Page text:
A decrease in the number of residents living inside, combined with increased costs, has led many facilities to financial trouble.
DENVER — The number of new cases of COVID-19 in long term care facilities has decreased since the beginning of the pandemic. Now nursing homes are facing another challenge: staying open.
Many facilities have had to invest more money into securing personal protective equipment to keep employees and residents safe. They’ve also had to pay employees overtime and bonuses for working through the pandemic. On top of that, the number of residents living inside these facilities has dropped sharply.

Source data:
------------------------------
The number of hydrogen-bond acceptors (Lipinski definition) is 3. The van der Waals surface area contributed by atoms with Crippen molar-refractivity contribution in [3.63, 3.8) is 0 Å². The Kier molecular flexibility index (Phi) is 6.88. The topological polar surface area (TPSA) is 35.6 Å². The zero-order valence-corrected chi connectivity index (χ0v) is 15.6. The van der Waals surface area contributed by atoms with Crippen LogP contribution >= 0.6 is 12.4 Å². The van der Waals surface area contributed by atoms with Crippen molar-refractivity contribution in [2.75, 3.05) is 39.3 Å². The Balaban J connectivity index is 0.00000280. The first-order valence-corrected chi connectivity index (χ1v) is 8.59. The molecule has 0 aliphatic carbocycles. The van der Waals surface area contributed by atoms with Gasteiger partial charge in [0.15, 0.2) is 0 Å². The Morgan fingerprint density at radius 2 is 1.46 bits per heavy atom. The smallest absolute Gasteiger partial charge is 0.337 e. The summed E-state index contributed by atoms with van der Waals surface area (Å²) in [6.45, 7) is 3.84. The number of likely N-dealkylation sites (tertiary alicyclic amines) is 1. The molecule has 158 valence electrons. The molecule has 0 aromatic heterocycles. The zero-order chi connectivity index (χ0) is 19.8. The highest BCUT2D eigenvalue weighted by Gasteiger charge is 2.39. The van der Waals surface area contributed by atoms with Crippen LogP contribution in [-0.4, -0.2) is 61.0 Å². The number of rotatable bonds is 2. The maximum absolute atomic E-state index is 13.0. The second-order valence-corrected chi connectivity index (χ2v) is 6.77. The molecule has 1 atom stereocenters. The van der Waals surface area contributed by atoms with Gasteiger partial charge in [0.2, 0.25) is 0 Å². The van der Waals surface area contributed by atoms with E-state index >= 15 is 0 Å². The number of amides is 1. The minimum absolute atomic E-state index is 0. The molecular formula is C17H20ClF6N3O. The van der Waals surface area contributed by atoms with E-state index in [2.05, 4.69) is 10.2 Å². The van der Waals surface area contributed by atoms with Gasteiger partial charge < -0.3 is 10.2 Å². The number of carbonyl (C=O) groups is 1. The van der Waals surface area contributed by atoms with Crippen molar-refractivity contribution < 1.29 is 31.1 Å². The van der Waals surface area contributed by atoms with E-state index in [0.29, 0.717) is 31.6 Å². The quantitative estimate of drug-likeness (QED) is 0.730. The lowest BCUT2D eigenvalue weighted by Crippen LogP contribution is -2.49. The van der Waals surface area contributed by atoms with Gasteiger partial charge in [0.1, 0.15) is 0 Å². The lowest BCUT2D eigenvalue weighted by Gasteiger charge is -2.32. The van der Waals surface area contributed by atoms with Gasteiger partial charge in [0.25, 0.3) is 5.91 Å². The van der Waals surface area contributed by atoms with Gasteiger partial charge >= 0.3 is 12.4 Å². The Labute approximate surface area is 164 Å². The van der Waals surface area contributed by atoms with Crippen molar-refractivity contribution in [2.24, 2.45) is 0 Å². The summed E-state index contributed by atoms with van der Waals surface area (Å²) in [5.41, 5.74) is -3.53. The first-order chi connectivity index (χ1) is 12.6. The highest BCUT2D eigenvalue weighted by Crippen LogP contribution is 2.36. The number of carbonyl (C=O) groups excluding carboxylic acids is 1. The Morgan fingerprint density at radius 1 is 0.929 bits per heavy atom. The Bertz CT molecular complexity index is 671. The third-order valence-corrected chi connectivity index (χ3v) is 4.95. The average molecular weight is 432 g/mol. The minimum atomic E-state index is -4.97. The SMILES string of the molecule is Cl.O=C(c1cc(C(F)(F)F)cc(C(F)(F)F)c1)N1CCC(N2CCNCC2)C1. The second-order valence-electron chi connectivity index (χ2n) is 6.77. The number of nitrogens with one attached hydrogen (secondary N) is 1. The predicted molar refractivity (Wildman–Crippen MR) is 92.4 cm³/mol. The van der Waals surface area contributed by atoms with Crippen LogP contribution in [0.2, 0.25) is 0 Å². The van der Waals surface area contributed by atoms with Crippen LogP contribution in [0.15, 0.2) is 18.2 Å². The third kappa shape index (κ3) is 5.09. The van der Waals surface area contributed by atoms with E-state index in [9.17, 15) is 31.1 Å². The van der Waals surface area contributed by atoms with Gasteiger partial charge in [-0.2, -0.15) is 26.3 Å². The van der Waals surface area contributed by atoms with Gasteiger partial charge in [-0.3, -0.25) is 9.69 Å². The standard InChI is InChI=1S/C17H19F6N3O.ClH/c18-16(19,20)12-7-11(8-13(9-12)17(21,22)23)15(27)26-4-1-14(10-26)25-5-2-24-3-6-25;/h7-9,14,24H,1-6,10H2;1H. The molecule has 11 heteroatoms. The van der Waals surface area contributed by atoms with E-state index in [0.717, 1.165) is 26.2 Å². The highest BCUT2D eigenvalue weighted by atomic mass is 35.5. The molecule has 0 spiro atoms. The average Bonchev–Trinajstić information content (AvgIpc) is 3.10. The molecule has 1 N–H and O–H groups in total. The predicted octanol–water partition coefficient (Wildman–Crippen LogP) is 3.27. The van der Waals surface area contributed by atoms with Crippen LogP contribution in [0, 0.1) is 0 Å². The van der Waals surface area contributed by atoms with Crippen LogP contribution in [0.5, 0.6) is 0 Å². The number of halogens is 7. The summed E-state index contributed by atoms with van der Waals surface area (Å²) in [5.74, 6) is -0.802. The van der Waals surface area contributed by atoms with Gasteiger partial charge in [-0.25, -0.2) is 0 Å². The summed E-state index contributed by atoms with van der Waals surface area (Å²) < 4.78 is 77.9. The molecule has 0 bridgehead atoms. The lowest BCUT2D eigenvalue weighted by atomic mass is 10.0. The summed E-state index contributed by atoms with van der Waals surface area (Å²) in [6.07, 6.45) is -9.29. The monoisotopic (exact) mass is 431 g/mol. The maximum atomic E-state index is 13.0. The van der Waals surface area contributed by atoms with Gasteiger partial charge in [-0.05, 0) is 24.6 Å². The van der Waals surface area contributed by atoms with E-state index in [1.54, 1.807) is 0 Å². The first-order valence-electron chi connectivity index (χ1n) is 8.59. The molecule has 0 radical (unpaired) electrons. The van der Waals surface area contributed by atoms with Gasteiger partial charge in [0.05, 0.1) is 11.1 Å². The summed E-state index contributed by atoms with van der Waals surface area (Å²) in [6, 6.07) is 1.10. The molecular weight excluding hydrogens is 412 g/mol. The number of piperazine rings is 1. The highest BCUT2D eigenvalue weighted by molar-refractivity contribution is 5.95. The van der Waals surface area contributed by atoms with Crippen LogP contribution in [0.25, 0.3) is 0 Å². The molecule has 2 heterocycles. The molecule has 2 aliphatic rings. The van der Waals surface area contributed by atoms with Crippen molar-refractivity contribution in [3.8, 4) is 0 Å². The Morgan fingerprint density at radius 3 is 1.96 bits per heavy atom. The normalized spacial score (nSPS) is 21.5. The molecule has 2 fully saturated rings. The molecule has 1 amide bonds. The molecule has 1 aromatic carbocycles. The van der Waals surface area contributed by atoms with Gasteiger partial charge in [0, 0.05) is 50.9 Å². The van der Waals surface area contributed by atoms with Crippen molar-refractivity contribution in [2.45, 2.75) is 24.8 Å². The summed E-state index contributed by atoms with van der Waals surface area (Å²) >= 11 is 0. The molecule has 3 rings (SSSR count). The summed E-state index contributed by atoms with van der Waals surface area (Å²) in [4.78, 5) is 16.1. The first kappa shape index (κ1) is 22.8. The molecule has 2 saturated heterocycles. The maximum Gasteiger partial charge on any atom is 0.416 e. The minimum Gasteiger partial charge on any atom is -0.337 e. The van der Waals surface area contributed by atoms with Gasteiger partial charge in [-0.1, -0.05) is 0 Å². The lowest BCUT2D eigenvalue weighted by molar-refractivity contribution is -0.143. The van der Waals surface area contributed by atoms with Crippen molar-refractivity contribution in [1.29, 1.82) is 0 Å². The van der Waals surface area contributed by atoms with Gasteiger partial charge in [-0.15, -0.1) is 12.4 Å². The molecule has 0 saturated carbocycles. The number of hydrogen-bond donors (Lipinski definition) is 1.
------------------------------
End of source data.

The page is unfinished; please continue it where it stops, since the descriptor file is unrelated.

Doug Farmer is the president of the Colorado Health Care Association, representing senior care centers across the state. He estimates the number of residents living inside nursing homes has decreased between 15% and 40% in some places.
“When they start to see a decrease in the number of people that they